The Cost of Ambassadorial Entertaining and the Bliss Tableware with the Department of State Great Seal
Bliss Ambassadorial Tableware with the Department of State Great Seal. Dumbarton Oaks Archives, AR.BL.1927.1–21
James N. Carder (November 2013)
In the pre-Second World War era of Foreign Service postings, US Foreign Ministers and Ambassadors were expected to provide for their own housing, entertaining, and other living expenses. This could be a very expensive undertaking, and even today, according to Bloomberg Businessweek, the funds that US embassies receive from the Department of State do not adequately cover the high costs of the frequent parties and dinners that ambassadors are expected to host. According to Bloomberg, some ambassadors pay more than one million dollars a year out of pocket in order to meet their entertaining obligations.
The founder of Dumbarton Oaks, Robert Woods Bliss, served twice in diplomatic positions in Argentina: as Secretary of the US Legation (1909–1911) and as Ambassador (1927–1933). As Legation Secretary, Bliss witnessed the retirement in 1911 of Minister Charles H. Sherrill, and the appointment of John Ridgely Carter. However, Carter never took up the post, claiming that the $12,000 salary was insufficient to maintain the dignity of the position. Carter told Secretary of State Philander C. Knox that he had investigated the conditions in Buenos Aires and found that it would cost the amount of his salary alone to get a suitable house, while to keep it up and live in the style befitting the representative of the United States would involve an expenditure of between $40,000 and $50,000 a year (the equivalent of $950,000–$1,200,000 in 2013 dollars). He further claimed that Sherrill had spent $100,000 yearly (the equivalent of $2,400,000 in 2013 dollars) in keeping up his position in Buenos Aires. (See “Living too Dear in Buenos Aires; Carter Told Knox He Could Not Accept Mission There Unless Provided with a House,” New York Times (November 12, 1911).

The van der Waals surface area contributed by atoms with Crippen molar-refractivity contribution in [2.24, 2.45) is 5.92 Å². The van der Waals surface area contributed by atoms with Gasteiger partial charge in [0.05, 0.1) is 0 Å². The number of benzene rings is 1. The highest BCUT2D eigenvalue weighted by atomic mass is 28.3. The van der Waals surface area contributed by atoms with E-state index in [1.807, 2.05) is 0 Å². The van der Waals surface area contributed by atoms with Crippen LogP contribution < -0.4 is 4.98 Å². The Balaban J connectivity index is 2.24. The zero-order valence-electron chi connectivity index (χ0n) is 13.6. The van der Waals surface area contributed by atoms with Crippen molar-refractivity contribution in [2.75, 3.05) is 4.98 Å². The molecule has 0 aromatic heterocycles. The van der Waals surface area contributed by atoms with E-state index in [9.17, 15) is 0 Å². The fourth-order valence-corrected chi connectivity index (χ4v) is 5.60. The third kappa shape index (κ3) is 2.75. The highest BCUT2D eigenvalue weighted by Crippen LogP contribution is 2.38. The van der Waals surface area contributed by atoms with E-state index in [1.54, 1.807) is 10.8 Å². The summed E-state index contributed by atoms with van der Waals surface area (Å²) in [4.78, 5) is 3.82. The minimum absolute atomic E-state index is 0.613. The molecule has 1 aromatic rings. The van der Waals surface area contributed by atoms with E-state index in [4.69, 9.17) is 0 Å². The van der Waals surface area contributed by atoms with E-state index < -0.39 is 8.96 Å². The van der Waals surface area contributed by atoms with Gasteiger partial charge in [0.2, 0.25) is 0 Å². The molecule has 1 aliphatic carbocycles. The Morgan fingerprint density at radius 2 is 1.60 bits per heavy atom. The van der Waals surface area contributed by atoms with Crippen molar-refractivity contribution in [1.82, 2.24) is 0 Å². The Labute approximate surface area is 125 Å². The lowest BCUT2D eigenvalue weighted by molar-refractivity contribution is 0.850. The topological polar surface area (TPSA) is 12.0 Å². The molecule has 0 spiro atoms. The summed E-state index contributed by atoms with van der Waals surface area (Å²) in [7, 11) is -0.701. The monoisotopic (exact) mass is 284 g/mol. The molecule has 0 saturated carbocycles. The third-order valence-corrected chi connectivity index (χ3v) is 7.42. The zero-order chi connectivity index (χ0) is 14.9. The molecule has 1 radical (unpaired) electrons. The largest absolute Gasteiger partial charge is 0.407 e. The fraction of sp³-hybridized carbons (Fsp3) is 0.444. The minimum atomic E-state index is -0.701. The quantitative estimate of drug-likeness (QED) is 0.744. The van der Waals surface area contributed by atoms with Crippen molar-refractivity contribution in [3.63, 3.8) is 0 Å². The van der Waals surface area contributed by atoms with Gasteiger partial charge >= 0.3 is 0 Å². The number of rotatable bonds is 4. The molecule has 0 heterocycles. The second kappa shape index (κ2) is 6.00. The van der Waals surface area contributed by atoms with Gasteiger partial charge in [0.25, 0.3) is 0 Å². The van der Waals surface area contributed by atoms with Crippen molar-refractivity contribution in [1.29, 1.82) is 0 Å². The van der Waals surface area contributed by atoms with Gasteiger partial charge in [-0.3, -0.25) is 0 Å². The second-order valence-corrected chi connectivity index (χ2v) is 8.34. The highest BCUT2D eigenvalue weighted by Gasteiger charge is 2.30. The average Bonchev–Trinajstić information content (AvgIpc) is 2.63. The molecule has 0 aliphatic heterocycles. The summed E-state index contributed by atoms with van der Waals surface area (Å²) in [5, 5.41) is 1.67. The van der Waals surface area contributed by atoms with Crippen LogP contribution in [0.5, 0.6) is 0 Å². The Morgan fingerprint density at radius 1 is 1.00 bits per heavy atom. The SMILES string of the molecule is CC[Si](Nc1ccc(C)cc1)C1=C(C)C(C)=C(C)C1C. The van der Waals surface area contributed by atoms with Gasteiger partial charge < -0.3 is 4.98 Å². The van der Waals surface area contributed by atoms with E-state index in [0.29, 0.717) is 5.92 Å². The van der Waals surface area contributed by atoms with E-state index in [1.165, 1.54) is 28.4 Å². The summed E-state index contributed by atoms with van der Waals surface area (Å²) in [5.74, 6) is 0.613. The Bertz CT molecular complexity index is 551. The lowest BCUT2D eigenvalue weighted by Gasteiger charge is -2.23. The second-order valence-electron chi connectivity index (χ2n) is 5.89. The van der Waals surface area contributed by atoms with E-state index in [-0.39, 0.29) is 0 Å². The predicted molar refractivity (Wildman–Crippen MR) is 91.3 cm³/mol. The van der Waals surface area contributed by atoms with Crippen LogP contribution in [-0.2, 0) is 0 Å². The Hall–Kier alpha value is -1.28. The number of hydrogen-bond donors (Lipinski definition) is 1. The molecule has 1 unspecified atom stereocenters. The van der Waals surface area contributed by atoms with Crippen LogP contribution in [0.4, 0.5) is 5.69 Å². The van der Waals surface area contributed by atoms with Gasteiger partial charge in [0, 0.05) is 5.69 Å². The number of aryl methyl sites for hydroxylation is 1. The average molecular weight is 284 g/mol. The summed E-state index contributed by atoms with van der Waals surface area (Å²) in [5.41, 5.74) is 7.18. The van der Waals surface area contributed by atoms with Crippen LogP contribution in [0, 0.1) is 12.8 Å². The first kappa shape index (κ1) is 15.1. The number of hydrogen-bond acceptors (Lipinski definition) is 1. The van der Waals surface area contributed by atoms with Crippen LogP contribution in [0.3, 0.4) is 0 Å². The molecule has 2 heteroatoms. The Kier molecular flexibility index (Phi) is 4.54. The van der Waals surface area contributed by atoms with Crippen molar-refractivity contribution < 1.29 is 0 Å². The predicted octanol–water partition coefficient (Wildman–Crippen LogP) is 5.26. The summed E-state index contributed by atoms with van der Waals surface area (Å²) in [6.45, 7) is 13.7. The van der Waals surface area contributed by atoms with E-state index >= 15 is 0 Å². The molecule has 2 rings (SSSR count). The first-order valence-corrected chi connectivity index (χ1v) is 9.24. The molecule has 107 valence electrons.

As US Ambassador to Argentina, Robert Woods Bliss encountered a similar situation. In 1928, Mildred Barnes Bliss complained to her friend, Royall Tyler, that “this Argentine chapter is simply ruinous!” To help remedy the situation, Robert Bliss convinced President Herbert Hoover to acquire a mansion, the Bosch Palace, as the Ambassadorial Residence. In early 1931, Mildred Bliss was able to write her friend Rutger B. Jewett: “We got into the new Embassy in the middle of November, and have been hard at it ever since, very pleased with the house, which is agreeable to live in and is pleasant for informal gatherings as it is stately and dignified for official entertainments. But, believe me, I am thankful it is over, and pray I may never have to do it again!”
As material attestation to the Blisses’ entertainment responsibilities in Argentina, the Dumbarton Oaks Archives holds a 142-piece collection of Minton porcelain tableware and a 127-piece collection of Baccarat cut-crystal tableware (AR.BL.1927.1–21). The Blisses acquired these pieces during Bliss’s ambassadorship in Argentina, and each piece is embossed with the gold US Department of State great seal. Because the Blisses had paid for this expensive tableware “out of pocket,” it was sent back to Dumbarton Oaks when Robert Bliss retired from diplomatic service in 1933.